If you visit the National Archives in Washington, you can see the signed copy of the Constitution, on display in a dimly lighted, reverential room. The words are inscribed on parchment, in an elegant calligraphy, as formal documents were done in the 18th century. Too bad they don't have a cut-and-paste version showing the many changes made during consideration by the convention in Philadelphia in 1787.
Too few people realize that the Constitution is a compromise agreement. They treat it as carved in stone as if dictated from on high, rather than as a temporary deal, balancing fears and hopes of the framers. Some conservative activists seem to believe that the framework was perfect and immutable, that it should never be changed or even interpreted differently from 18th century thinking and practice.
I've been reading a valuable book explaining the back-and-forth debate during the Philadelphia convention. Professor David Robertson makes th same argument I have made for years about how the framers acted like legislators, taking votes and accepting the outcomes, making deals that sometimes went against their principles or best interests. The grand bargain, of course, was to allow slavery in return for a stronger central government. It took a civil war to purge that action.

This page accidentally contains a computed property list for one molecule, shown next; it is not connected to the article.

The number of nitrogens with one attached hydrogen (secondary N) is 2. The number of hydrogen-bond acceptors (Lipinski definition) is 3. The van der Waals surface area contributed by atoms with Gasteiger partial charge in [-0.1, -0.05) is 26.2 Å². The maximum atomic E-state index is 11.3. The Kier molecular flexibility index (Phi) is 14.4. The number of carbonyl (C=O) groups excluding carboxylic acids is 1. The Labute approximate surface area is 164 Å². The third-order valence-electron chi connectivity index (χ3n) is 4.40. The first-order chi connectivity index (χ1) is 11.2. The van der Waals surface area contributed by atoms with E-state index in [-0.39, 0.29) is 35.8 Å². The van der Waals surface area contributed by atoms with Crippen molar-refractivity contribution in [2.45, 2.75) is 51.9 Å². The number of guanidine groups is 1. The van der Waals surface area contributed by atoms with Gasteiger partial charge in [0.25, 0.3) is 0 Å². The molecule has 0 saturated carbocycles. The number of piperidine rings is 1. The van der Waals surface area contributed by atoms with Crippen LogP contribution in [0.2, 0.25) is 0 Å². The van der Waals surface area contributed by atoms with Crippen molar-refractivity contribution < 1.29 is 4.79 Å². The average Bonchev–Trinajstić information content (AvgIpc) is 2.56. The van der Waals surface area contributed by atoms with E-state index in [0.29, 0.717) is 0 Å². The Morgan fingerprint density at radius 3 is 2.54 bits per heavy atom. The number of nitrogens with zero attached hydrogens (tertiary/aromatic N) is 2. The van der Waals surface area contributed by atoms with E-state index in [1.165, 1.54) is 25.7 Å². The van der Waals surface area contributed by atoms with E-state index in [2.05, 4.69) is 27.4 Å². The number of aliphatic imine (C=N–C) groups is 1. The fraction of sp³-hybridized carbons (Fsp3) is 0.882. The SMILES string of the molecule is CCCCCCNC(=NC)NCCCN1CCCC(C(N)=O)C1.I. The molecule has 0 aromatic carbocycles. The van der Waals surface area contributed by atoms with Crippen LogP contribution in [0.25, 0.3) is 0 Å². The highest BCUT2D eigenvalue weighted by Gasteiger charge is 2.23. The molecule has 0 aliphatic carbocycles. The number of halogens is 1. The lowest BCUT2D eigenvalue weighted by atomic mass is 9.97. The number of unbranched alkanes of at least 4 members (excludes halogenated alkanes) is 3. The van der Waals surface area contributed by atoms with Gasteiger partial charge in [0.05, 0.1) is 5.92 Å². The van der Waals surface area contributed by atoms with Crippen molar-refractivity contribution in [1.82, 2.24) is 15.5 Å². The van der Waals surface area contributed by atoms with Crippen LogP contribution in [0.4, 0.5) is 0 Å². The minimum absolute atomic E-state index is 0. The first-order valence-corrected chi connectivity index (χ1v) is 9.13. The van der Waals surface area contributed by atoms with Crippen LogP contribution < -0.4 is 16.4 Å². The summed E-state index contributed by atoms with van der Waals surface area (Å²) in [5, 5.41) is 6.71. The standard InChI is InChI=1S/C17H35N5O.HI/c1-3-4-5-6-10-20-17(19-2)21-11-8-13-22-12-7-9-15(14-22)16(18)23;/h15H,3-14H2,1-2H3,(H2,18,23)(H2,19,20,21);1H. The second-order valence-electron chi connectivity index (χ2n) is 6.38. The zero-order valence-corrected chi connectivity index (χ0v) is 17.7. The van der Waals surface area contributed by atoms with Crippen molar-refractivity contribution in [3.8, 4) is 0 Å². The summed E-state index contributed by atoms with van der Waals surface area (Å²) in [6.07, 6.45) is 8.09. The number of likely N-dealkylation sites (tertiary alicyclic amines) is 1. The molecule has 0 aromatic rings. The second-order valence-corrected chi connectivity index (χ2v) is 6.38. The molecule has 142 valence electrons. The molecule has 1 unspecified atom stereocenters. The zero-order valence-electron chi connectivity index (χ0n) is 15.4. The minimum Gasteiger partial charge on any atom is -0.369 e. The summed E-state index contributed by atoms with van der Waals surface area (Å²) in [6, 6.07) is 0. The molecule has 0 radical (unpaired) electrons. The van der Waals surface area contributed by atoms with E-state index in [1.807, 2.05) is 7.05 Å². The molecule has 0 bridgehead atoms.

What struck me in Robertson's book was how often the delegates openly admitted that they were compromising for the greater good of reaching an agreement most could live with. They didn't cut a deal and pretend that their views prevailed; they argued for compromises and offered concessions -- though the deliberations were kept secret for half a century.
To compromise is not to surrender or capitulate. In politics, especially lawmaking, compromise is essential, even quintessential. But what seems to distinguish 1787 from Congress in 2013 is that lawmakers today aren't seeking deals; they're seeking victories or at least political point scoring. When people of good will share the desire to reach an agreement, they can usually find a way. Unfortunately, too few are willing nowadays to do the hard work necessary to reach compromise agreements on big issues.